This plot thread also includes a piece of terrible prop work. Quite why anyone at the BBC has ever believed they could create a convincing puppet or animatronic snake I do not know but they failed to achieve it here (this snake slithers comfortably alongside the terrible Mara puppet from Doctor Who and the snake in BBC adaptation of The Silver Chair).
And then we get to Brendan. If he was poorly served by The Tailor’s Dummy, he fares even worse here.
There clearly was an intention when the character was introduced to position him as a block or foil for Jonathan and Carla, preventing them from immediately getting together. I actually felt that this was quite a clever idea as it would allow the will they, won’t they dynamic to be sustained far longer and more naturally than was possible with Maddy.
Instead the previous episode pushed things along quite sharply, putting Jonathan and Carla into some very awkward physical situations that made Carla all the more awkward about working with him. This episode picks up that thread which feels necessary – those feelings obviously needed to be addressed.
The start of that exchange is handled quite well and certainly seemed to address that well. And then Renwick blows that moment up with a revelation of a secret past that feels ill-conceived and poorly developed.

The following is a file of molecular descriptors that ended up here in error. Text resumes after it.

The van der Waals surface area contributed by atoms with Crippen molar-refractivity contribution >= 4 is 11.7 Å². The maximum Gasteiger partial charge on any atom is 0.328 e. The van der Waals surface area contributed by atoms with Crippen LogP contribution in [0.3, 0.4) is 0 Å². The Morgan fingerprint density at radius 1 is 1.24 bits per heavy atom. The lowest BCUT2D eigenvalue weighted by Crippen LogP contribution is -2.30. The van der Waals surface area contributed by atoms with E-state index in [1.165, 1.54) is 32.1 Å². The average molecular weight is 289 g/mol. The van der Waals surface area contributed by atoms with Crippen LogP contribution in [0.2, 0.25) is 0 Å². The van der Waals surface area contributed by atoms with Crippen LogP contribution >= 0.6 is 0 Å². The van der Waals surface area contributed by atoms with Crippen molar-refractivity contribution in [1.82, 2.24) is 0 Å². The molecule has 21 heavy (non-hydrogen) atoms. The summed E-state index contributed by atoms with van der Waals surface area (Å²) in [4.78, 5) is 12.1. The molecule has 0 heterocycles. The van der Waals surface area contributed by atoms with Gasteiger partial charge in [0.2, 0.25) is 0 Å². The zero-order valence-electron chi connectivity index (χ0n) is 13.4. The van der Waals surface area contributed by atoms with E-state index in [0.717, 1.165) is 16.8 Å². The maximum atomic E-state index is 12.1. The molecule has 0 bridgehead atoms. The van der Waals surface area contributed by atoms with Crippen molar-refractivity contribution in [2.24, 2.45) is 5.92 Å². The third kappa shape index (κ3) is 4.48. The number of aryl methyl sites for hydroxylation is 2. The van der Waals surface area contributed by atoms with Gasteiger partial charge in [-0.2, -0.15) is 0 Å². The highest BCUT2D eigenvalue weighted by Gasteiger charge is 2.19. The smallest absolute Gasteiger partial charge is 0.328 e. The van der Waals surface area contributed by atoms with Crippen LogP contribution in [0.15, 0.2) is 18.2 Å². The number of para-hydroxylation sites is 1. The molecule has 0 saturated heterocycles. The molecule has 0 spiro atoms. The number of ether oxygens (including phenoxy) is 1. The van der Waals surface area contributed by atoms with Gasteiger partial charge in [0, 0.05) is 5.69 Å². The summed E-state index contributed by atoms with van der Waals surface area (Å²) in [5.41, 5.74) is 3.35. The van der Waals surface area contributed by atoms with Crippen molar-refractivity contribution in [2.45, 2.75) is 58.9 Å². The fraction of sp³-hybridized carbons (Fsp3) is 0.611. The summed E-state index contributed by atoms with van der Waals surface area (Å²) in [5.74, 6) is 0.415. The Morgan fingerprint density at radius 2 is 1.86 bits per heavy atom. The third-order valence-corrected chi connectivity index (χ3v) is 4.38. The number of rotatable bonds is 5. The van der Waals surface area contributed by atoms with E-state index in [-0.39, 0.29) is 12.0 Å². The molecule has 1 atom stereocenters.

Part of the problem here is that the revelation is unbelievable (it would not have been possible for one thing) and so it doesn’t play dramatically, instead it is treated comedically and feels devoid of any realism. It takes Brendan from being a character that was being used satirically to comment on the industry to becoming the joke himself prompting a few really lazy exchanges, particularly the one-liner Jonathan drops during the car journey.
Written by David Renwick Directed by Christine Gernon
Maureen Lipman has had a celebrated and varied career, making it hard to point to just one or two standout roles. Audiences will perhaps be most familiar with her for her role as Evelyn Plummer in Coronation Street over the past few years while Doctor Who fans will remember her playing the Wire in The Idiot’s Lantern, an early David Tennant episode.
Nicholas Jones is best known to my kid for playing the Grand Wizard in The Worst Witch but he has made a lot of appearances in mystery-themed shows including Lewis, A Touch of Frost, Silent Witness, Rebus, Foyle’s War and two appearances in Midsomer Murders.
The core impossibility is very cleverly worked but other aspects of the episode feel quite heavily padded.